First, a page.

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japonaise
09-20-2011, 06:05 PM
In an article about Clark Mitchell written by Maureen Bloomfield (Pastel Journal, August 2006), the artist discusses using the sides of his stick in an effort to keep from making tight fussy marks with the tip. Bloomfield also states that Mitchell likes to use little pieces of pastel.

In my working palatte, the sticks are already halves, with the remainder stored in the original boxes. I thought that would be as far as I would take it. But, while working on my newst painting - no title, just my muse, The Grand Canyon - I began recalling Mitchell's commentary, and the next thing I knew, I broke a half stick into half. It gave me pause for a moment, but when I layed down a stroke of color, I realized - this is terrific! What incredible control I have with this 1/4 stick!

So, don't be afraid to break. It may be the step needed - not for everybody - for some of us. J

SherryC
09-20-2011, 06:52 PM
I think once you bite the bullet and break those first sticks it is possible to go further without too much angst.:thumbsup: i will certainly give it a try. Thanks for sharing this with us.

Potoma
09-20-2011, 06:58 PM
I proudly paint with giblets!

japonaise
09-20-2011, 07:49 PM
Bonnie: Giblets, ha ha. Good one. Can I use that? And how do you transport your "giblets"? I think they would become lost in a Roz Bag Tray and possibly rattle around in a Dakota Traveler. I'm thinking of using a mfg pastel box with double layers of foam and then a couple of rubber bands to press the lid down to the bottom of the box. Do you have a better method? Jann

DAK723
09-20-2011, 07:57 PM
The fact that you can use the tip of the pastel when needed to make more detailed strokes AND use the sides of the pastel for broad strokes is one of the great advantages of pastel compared to the other mediums. What other way to do large areas and backgrounds, but with the sides? I wouldn't have the patience to try to do large areas with the tips!

Don

Phil Bates
09-20-2011, 08:14 PM
Don, I break the harder sticks into half, but the softer (and shorter) sticks I break into halves or thirds. The harder sticks have more length to do those larger fills with broader strokes.

That raises a question, do you break Terry Ludwig sticks? I do. I would just never use one of those for a large area.

Phil

Tom Perry
09-20-2011, 08:15 PM
I think once you bite the bullet and break those first sticks it is possible to go further without too much angst.:thumbsup: i will certainly give it a try. Thanks for sharing this with us.

Every time I buy a new car the first thing I do is kick the door panel. This keeps me from worrying about where the first dent was coming from. :D

DBfarmgirl
09-20-2011, 08:36 PM
Tom- You're killing me. My husband says the same thing.
(I only ever had one NEW car, got rear-ended with 5,000 miles on it, should have put that dent in the door panel....)

I still have pastels that have needed broken for a year, still can't do it...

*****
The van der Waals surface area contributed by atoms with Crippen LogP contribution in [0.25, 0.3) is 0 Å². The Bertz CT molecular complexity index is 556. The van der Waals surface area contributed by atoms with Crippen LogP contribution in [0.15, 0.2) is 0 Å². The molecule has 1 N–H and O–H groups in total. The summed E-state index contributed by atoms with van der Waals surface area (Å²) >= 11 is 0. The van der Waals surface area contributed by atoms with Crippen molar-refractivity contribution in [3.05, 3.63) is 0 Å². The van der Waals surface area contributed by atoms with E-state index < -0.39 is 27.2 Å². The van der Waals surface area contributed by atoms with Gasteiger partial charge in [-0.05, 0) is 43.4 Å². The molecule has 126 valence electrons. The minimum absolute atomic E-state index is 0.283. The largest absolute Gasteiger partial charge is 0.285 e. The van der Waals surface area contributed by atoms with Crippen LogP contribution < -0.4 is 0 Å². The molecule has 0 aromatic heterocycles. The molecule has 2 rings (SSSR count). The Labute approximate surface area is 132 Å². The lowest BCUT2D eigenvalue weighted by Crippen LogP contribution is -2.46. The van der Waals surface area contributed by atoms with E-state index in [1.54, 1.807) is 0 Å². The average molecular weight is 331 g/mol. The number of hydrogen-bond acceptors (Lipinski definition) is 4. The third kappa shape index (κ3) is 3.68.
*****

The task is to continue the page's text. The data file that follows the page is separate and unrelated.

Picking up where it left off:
Barbara WC
09-20-2011, 08:49 PM
My Terry Ludwigs and Senneliers seem to "chip and break" themselves- with no help from me! I did break both in half when new, but seem to be forming "baby pebbles" all by themselves.

Today was the first time I bothered to pick up such a small pebble of pastel- but it was just perfect for getting into a corner of a nose at portrait session! I was saving these little things to make a new stick, but realize it's easier just to use the small piece as it is! I then tried a really teeny piece, a sliver really, and it just disappeared in the PastelMat...

Break, break, break away... But it's so hard to do when they are new...

Barbara

Potoma
09-20-2011, 11:29 PM
Jann, I pack the giblets in my Roz Bag. I get four, maybe more, per partition and they weather it pretty well. No complaints.

It is also the benefit of working small. I don't use up a whole bunch of pastel in an outing, so they don't have to be large.

japonaise
09-21-2011, 12:30 AM
Thanks, Bonnie. I'll try using the Roz Bag for the giblets.

I am not a plein air painter - I get information overload and become too indecisive to capture the light, the subject, the colors - just name it - in plein air, it escapes me. However, in considering the use of giblets rather than half sticks, I might get a better sense of my palette with a quick view over a compact area vs long scans across lots of trays.

If you have any suggestions, please share. Jann

Phil Bates
09-21-2011, 12:35 AM
I have to admit there is a time I don't like to break my pastels... when they drop out of my hand!

P

japonaise
09-21-2011, 01:26 AM
Phil: there is a partial remedy for the oops drop - but it only works in a studio space not plein air, etc.

It may have been May 2011, or possibly June 2011, when there was a thread about foam garage floor pieces found at HD and Lowes. The WC wrote that she laid them on her studio floor for comfort and ease of cleaning.

Instead of the garage floor pieces, I bought an excercise machine mat. It's 46"x93" and I taped it to the floor so that my easels, drafting table and palatte trays sit on the perimeter. It IS really comfortable, but, more importantly, on days when I have a case of the "dropsies", more often than not, the sticks do not break. Shocking, I know, but really, they survive pretty well although it's not 100% effective. I actually dropped three sticks today - 2 were in tact and one Girault broke into thirds. The Girault was a "good thing" as it needed to be broken anyway.

I think that the heavy kitchen mats may also work, but the only ones I have seen have pictures of chickens, apples, sail boats..... not really the right decor for an art studio unless one is Wolf Kahn doing a barn series. J

allydoodle
09-21-2011, 09:12 AM
Don, I break the harder sticks into half, but the softer (and shorter) sticks I break into halves or thirds. The harder sticks have more length to do those larger fills with broader strokes.

That raises a question, do you break Terry Ludwig sticks? I do. I would just never use one of those for a large area.

Phil

I thought I would never use a Ludwig for larger areas, but I have surprised myself by doing so. I have a very light touch, and I have found that lightly scumbling over a sky with them works surprisingly well. I have used the Intense Dark ones on backgrounds in still life, so the leaving them intact works well for me. Which is why I haven't broken them. I guess because they have different sized edges, it's almost like working with different sized flat brushes. The longer side is a really large flat brush, and sometimes it comes in handy. Hence, the hesitation to break a Ludwig.